POSTED: Tuesday, July 9, 2013 - 4:00am
UPDATED: Tuesday, July 9, 2013 - 2:50pm
Baton Rouge, LA (NBC33) — Members of the public were invited to comment before a panel that is considering the reaccreditation request of the Baton Rouge Police Department. None showed up.
The department is seeking accreditation for the sixth time from the Commission on Accreditation for Law Enforcement Agencies . The process is voluntary and done mainly to bolster the department's reputation.
"We do this in order to show the community that we are a top-ranked police department," stated interim chief Carl Dabadie.
Inspectors arrived in Baton Rouge on Sunday and plan to spend much of this week poring over the department's files and practices. They want to see if it trains its staff well and if the officers work well with the community. Public feedback is a big part of that.
"This gives them an opportunity to where they actually have one-on-one conversations with the community that we actually police," Dabadie said. "So you get some good intel from that."
Monday evening, BRPD hosted a public meeting to make it easy for people to give their comments or complaints to the CALEA inspectors. But the only people in the crowd were BRPD employees and public officials. The only ones who chose to talk were District Attorney Hillar Moore and Councilman John Delgado.
"They're responsive to the public, and I think that's a very important thing to look at," Delgado told the two-man panel. "It's not only the 'protecting' aspect of it, but it's the service part of it, too."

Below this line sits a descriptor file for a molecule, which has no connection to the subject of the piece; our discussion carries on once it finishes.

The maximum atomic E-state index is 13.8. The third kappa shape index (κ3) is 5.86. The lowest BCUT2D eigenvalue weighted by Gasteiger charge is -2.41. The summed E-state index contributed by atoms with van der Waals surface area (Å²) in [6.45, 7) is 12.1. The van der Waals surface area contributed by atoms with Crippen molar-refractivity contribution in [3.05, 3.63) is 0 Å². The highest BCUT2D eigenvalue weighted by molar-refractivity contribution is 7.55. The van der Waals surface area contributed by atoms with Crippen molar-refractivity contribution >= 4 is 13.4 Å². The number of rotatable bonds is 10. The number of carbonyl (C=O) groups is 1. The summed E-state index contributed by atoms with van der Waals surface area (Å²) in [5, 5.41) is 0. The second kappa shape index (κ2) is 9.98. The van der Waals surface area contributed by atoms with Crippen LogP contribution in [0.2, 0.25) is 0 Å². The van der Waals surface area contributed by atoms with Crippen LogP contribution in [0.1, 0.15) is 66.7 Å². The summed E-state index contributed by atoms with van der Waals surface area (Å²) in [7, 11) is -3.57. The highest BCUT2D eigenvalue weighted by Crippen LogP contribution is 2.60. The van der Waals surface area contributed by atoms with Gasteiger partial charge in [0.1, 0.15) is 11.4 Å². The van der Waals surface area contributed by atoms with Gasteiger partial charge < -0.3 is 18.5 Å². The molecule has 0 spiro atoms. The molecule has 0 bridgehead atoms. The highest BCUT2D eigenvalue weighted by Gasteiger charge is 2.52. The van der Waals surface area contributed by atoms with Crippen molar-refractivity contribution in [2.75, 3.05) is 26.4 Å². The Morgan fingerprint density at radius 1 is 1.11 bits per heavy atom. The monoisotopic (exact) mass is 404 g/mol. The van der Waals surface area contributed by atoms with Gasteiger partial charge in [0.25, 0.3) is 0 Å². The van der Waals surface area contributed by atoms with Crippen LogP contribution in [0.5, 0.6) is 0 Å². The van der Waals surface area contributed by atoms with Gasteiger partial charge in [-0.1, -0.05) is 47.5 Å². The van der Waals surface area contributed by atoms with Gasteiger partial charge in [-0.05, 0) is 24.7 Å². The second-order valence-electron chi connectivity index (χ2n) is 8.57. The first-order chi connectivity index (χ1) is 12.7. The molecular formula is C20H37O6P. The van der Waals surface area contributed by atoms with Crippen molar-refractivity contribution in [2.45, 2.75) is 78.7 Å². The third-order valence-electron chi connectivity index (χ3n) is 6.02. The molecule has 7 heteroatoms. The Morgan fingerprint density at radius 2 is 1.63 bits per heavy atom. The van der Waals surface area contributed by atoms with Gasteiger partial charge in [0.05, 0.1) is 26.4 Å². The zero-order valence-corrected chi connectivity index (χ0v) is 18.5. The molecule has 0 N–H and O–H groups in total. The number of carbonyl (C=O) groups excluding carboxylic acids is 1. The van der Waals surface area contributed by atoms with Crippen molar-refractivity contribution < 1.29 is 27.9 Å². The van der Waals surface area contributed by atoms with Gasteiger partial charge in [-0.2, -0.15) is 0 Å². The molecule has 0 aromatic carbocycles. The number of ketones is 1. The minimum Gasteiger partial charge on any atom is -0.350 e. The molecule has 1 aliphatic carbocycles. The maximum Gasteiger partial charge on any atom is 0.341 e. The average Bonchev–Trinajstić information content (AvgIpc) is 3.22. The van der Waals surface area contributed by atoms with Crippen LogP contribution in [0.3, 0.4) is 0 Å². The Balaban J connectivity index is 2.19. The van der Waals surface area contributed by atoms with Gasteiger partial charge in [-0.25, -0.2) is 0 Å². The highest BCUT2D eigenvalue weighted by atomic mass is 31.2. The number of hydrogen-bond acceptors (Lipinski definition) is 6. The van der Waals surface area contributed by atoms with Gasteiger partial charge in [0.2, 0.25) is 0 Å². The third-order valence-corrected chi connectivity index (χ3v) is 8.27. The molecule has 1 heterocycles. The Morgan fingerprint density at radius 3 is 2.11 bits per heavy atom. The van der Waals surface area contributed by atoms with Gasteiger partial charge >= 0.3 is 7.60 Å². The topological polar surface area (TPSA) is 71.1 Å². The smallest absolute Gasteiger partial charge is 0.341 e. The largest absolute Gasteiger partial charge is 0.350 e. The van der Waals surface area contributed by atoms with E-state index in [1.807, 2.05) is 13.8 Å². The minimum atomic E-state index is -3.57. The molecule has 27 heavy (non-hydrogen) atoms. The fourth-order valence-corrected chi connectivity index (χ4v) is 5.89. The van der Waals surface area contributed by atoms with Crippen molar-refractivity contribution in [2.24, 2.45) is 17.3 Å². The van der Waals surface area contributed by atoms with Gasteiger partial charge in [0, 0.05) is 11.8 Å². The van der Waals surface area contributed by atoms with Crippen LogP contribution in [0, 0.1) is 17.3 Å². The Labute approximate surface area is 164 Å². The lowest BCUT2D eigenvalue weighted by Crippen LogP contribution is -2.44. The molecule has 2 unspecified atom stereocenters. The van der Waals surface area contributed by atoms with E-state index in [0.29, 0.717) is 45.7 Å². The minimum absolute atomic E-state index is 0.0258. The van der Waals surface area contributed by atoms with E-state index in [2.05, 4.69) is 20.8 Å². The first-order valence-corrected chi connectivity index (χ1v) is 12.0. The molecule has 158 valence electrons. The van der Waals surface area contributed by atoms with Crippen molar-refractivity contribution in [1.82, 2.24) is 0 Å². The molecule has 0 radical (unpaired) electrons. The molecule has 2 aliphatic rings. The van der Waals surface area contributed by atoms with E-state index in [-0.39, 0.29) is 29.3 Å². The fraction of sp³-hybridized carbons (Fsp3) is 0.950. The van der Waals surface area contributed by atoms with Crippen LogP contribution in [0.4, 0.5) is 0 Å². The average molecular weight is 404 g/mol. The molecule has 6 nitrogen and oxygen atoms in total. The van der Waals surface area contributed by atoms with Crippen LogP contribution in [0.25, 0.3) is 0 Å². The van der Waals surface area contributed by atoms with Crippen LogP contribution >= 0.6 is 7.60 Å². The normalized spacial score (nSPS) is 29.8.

Moore said he was impressed with the demographic makeup of the police department, that it hired officers that look like the city as a whole. He singled out the importance of hiring black men, because they are more highly affected by crime than other groups. He also praised the department's leadership for their spirit of cooperation.
"Baton Rouge enjoys, probably and enviously, the best relationship amongst all the different agencies--police department, sheriff, constable, all the federal agencies--than any other city (in Louisiana)," Moore said.
While Dabadie would have preferred to have people attend the meeting and tell the inspectors that his department is improving, he took their absence to be a positive thing.
"You always want community involvement," he stated. "I'd like to think that maybe this is a sign that we are doing a pretty good job.
"I think we have a very good relationship with the community. I think that we're very community-oriented in the police department. We get out in the community a lot, so we stay in touch with them a pretty good bit."
For anyone who could not attend the meeting but still wants a chance to comment, there is another chance to share concerns or praise.
The CALEA assessors will take phone calls about the department during a special period from 2:00-4:00 p.m.Tuesday.
You may call either (225) 389-3836 or (225) 389-5641.